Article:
The majority of e-commerce companies award contracts to logistics service providers to provide warehousing and distribution service. The high velocity e-commerce business models necessitates the companies to have technological solutions that increase the speed of the fulfillment processes.
The major contract logistics players in the North American market are DHL, XPO Logistics, UPS, FedEx, DB Schenker, Ryder System. However, the contract logistics market in North America is fragmented with large number of players operating in the market and providing services at various levels. The companies are following the trends of consolidation and expansion to gain foothold in the market. For instance, In 2018, DB Schenker opened three new contract logistics facilities in US to accommodate both existing and new customers and moved one existing location to a much larger facility. The company expects to open another six or seven contract logistics facilities by 2020.
Logistics companies play a predominant role in managing the North American automotive supply chain. Most of the vehicle production in Mexico depends on several key components such as engine, gearbox, etc, which are sourced from the United States.
How to Choose A Contract Logistics Partner?
The right partner can make or break your logistics, customer service, and ability to adapt to change. Trusting someone with sales, inventory, and other sensitive information is a significant risk.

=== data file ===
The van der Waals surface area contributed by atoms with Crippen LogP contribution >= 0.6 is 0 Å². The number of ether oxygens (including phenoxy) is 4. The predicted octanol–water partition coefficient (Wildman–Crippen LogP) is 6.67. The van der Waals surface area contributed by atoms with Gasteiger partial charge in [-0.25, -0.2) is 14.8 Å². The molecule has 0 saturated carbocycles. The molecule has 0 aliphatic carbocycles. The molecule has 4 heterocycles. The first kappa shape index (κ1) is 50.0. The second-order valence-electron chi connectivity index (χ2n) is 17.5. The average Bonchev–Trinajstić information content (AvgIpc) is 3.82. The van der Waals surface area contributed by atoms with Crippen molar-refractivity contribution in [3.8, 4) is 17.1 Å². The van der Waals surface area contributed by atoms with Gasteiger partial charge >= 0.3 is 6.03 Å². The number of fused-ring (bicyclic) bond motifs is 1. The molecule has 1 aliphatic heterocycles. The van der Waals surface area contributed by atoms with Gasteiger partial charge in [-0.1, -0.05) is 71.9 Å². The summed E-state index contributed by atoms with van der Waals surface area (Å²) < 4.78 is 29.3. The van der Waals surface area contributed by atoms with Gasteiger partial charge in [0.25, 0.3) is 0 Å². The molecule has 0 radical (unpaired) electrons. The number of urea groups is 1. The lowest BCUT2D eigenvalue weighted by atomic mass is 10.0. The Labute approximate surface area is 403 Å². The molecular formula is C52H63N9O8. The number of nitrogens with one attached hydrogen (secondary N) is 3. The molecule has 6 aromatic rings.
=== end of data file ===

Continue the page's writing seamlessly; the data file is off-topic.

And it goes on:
Recent survey data points to gaps between the customer expectation in digitalization and the ability of traditional 3PLs to respond: only 35% of 3PL customers feel that their 3PL can support their Big Data initiatives, for example, and only 65% of 3PLs customers are satisfied with their 3PLs IT capabilities.
With the emergence of e-commerce, start-ups related to on-demand and cloud based warehousing are gaining popularity. Companies like Waredock, Flowspace and Flexe offer flexibility to the companies in terms of using the warehousing space according to the seasonal demand instead of long-term contracts for a fixed space. Few examples of such companies include Stord, Flexe, Flowspace. This presents tough competition to the existing traditional contract logistics service providers.
We at Waredock have created a checklist below to help you evaluate 3PL partners conveniently. But before you do that we want to let you know that Waredock is offering a cross-border warehouse and fulfillment network and you can be part of it. Learn more about fulfillment or warehouse storage and sign up here!
What is a 3PL Network?
3PL network is one-stop shop for 3PL and other logistics providers services. Having access to a 3PL distribution network like Waredock means you have one single point of contact for your 3PL services while taking advantage of the geographically dispersed fulfillment and warehouse infrastructure. Waredock helps get greater coverage in more markets. Our network includes every warehouse type, with the certifications and designations to store any specialized product. Read more about us here or get started today!